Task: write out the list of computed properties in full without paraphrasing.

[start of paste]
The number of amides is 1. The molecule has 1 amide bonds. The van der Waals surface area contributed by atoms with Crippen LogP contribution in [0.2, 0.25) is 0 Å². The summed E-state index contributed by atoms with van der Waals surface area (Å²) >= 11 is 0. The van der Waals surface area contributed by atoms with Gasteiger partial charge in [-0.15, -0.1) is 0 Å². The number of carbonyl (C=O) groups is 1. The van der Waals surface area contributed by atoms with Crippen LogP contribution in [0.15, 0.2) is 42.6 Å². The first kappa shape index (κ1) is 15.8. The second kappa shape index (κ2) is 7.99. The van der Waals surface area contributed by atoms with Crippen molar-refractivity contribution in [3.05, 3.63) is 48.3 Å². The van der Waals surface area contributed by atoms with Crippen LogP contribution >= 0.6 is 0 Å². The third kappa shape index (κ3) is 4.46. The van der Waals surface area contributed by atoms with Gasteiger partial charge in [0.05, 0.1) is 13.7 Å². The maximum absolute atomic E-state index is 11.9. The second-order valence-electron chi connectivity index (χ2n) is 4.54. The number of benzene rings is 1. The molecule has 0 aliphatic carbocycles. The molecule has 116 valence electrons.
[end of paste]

The number of amides is 1. The molecule has 1 amide bonds. The van der Waals surface area contributed by atoms with Crippen LogP contribution in [0.2, 0.25) is 0 Å². The summed E-state index contributed by atoms with van der Waals surface area (Å²) >= 11 is 0. The van der Waals surface area contributed by atoms with Gasteiger partial charge in [-0.15, -0.1) is 0 Å². The number of carbonyl (C=O) groups is 1. The van der Waals surface area contributed by atoms with Crippen LogP contribution in [0.15, 0.2) is 42.6 Å². The first kappa shape index (κ1) is 15.8. The second kappa shape index (κ2) is 7.99. The van der Waals surface area contributed by atoms with Crippen molar-refractivity contribution in [3.05, 3.63) is 48.3 Å². The van der Waals surface area contributed by atoms with Crippen LogP contribution >= 0.6 is 0 Å². The third kappa shape index (κ3) is 4.46. The van der Waals surface area contributed by atoms with Gasteiger partial charge in [0.05, 0.1) is 13.7 Å². The maximum absolute atomic E-state index is 11.9. The second-order valence-electron chi connectivity index (χ2n) is 4.54. The number of benzene rings is 1. The molecule has 0 aliphatic carbocycles. The molecule has 116 valence electrons.